from The American Heritage® Dictionary of the English Language, 4th Edition
- n. A facial expression characterized by an upward curving of the corners of the mouth and indicating pleasure, amusement, or derision.
- n. A pleasant or favorable disposition or aspect.
- intransitive v. To have or form a smile.
- intransitive v. To look with favor or approval: Fortune smiled on our efforts.
- intransitive v. To express cheerful acceptance or equanimity: We smiled at the bad weather and kept going.
- transitive v. To express with a smile: Grandmother smiled her consent.
- transitive v. To effect or accomplish with or as if with a smile.
from Wiktionary, Creative Commons Attribution/Share-Alike License
- n. A facial expression comprised by flexing the muscles of both ends of one's mouth while showing the front teeth, without vocalisation, and in humans is a common involuntary or voluntary expression of happiness, pleasure, amusement or anxiety.
- v. or (intransitive) To have a smile on one's face
from the GNU version of the Collaborative International Dictionary of English
- intransitive v. To express amusement, pleasure, moderate joy, or love and kindness, by the features of the face; to laugh silently.
- intransitive v. To express slight contempt by a look implying sarcasm or pity; to sneer.
- intransitive v. To look gay and joyous; to have an appearance suited to excite joy
- intransitive v. To be propitious or favorable; to favor; to countenance; -- often with on.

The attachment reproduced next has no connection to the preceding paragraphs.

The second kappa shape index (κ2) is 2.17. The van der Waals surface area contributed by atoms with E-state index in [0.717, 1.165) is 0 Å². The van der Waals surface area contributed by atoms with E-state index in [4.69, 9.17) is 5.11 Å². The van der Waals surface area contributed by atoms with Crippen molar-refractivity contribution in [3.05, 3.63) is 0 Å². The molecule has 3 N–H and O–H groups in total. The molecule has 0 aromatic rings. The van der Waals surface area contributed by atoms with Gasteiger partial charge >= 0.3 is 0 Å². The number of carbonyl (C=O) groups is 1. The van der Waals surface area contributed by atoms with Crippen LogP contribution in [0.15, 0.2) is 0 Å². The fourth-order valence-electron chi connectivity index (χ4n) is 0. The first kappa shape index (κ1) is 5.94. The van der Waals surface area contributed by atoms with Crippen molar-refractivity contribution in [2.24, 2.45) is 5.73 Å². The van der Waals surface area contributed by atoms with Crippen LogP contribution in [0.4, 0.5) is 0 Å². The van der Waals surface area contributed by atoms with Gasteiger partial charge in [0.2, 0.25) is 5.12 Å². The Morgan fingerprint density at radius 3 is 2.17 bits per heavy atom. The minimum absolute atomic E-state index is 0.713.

- transitive v. To express by a smile
- transitive v. To affect in a certain way with a smile.
- n. The act of smiling; a peculiar change or brightening of the face, which expresses pleasure, moderate joy, mirth, approbation, or kindness; -- opposed to
- n. A somewhat similar expression of countenance, indicative of satisfaction combined with malevolent feelings, as contempt, scorn, etc.
- n. Favor; countenance; propitiousness.
- n. Gay or joyous appearance.
from The Century Dictionary and Cyclopedia
- To show a change of the features such as characterizes the beginning of a laugh; give such an expression to the face: generally as indicative of pleasure or of slight amusement, but sometimes of depreciation, contempt, pity, or hypocritical complaisance.
- To look gay or joyous, or have an appearance such as tends to excite joy; appear propitious or favorable: as, the smiling spring.
- To drink in company.
- To ferment, as beer, etc.
- To express by a smile: as, to smile a welcome; to smile content.
- To change or affect (in a specified way) by smiling: with a modifying word or clause added.
- To smile at; receive with a smile.
- n. An expression of the face like that with which a laugh begins, indicating naturally pleasure, moderate joy, approbation, amusement, or kindliness, but also sometimes amused or supercilious contempt, pity, disdain, hypocritical complaisance, or the like. Compare smirk, simper, and grin.
- n. Gay or joyous appearance; an appearance that would naturally be productive of joy: as, the smiles of spring.
- n. Favor; countenance; propitiousness: as, the smiles of Providence.
- n. A drink, as of spirit, taken in company and when one person treats another; also, the giving of the treat: as, it is my smile.
from WordNet 3.0 Copyright 2006 by Princeton University. All rights reserved.
- v. change one's facial expression by spreading the lips, often to signal pleasure
- v. express with a smile
- n. a facial expression characterized by turning up the corners of the mouth; usually shows pleasure or amusement
From Middle English smilen, to smile, probably of Scandinavian origin.(American Heritage® Dictionary of the English Language, Fourth Edition)
From Middle English smilen ("to smile"), of North Germanic origin, from Danish smile ("to smile"), from Old Norse *smīla ("to smile"), from Proto-Germanic *smīlijanan, *smirōnan (“to smile”), from Proto-Indo-European *(s)meyə- (“to laugh, be glad, wonder”). Cognate with Swedish smila ("to smile"), Middle High German smielen ("to smile"), Old High German smierōn ("to smile"), Old English smerian ("to laugh at"), Old English smercian, smearcian ("to smile"), Latin miror ("to wonder at"). More at smirk. (Wiktionary)